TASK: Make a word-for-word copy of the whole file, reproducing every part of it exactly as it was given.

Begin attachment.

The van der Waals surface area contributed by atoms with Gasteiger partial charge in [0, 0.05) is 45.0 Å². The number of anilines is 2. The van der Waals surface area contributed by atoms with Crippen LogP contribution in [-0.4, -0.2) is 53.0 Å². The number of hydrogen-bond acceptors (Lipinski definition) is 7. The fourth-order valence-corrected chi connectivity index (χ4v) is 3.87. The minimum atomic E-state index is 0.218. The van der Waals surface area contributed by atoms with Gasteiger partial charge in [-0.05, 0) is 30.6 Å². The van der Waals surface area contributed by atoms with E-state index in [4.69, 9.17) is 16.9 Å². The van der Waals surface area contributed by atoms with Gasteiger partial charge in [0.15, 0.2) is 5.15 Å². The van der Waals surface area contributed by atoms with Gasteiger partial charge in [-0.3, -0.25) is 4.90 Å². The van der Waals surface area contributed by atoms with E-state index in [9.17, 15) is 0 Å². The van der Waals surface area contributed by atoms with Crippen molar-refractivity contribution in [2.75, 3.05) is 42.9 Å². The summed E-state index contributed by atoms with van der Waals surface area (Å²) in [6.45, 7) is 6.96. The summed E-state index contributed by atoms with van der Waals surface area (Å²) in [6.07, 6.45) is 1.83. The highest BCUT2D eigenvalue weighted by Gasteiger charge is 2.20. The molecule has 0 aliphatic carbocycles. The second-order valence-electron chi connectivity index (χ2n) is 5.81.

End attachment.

The van der Waals surface area contributed by atoms with Gasteiger partial charge in [0, 0.05) is 45.0 Å². The number of anilines is 2. The van der Waals surface area contributed by atoms with Crippen LogP contribution in [-0.4, -0.2) is 53.0 Å². The number of hydrogen-bond acceptors (Lipinski definition) is 7. The fourth-order valence-corrected chi connectivity index (χ4v) is 3.87. The minimum atomic E-state index is 0.218. The van der Waals surface area contributed by atoms with Gasteiger partial charge in [-0.05, 0) is 30.6 Å². The van der Waals surface area contributed by atoms with E-state index in [4.69, 9.17) is 16.9 Å². The van der Waals surface area contributed by atoms with Gasteiger partial charge in [0.15, 0.2) is 5.15 Å². The van der Waals surface area contributed by atoms with Gasteiger partial charge in [-0.3, -0.25) is 4.90 Å². The van der Waals surface area contributed by atoms with E-state index in [9.17, 15) is 0 Å². The van der Waals surface area contributed by atoms with Crippen molar-refractivity contribution in [2.75, 3.05) is 42.9 Å². The summed E-state index contributed by atoms with van der Waals surface area (Å²) in [6.45, 7) is 6.96. The summed E-state index contributed by atoms with van der Waals surface area (Å²) in [6.07, 6.45) is 1.83. The highest BCUT2D eigenvalue weighted by Gasteiger charge is 2.20. The molecule has 0 aliphatic carbocycles. The second-order valence-electron chi connectivity index (χ2n) is 5.81.